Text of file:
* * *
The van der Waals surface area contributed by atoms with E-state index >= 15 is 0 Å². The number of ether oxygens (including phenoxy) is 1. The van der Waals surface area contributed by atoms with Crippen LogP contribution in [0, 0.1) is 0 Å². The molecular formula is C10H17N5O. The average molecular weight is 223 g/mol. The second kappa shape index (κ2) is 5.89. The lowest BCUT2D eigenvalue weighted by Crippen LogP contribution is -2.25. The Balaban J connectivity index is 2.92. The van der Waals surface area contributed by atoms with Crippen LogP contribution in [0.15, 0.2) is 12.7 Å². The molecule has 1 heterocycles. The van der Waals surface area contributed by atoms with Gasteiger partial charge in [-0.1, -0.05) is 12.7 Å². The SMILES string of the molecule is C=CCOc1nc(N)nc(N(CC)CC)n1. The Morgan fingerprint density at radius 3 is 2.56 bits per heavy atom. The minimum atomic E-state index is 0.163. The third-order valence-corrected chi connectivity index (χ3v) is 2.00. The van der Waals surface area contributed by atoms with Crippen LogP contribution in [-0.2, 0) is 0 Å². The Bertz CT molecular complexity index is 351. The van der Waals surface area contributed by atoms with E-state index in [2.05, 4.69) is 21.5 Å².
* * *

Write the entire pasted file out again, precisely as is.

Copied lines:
The van der Waals surface area contributed by atoms with E-state index >= 15 is 0 Å². The number of ether oxygens (including phenoxy) is 1. The van der Waals surface area contributed by atoms with Crippen LogP contribution in [0, 0.1) is 0 Å². The molecular formula is C10H17N5O. The average molecular weight is 223 g/mol. The second kappa shape index (κ2) is 5.89. The lowest BCUT2D eigenvalue weighted by Crippen LogP contribution is -2.25. The Balaban J connectivity index is 2.92. The van der Waals surface area contributed by atoms with Crippen LogP contribution in [0.15, 0.2) is 12.7 Å². The molecule has 1 heterocycles. The van der Waals surface area contributed by atoms with Gasteiger partial charge in [-0.1, -0.05) is 12.7 Å². The SMILES string of the molecule is C=CCOc1nc(N)nc(N(CC)CC)n1. The Morgan fingerprint density at radius 3 is 2.56 bits per heavy atom. The minimum atomic E-state index is 0.163. The third-order valence-corrected chi connectivity index (χ3v) is 2.00. The van der Waals surface area contributed by atoms with Crippen LogP contribution in [-0.2, 0) is 0 Å². The Bertz CT molecular complexity index is 351. The van der Waals surface area contributed by atoms with E-state index in [2.05, 4.69) is 21.5 Å².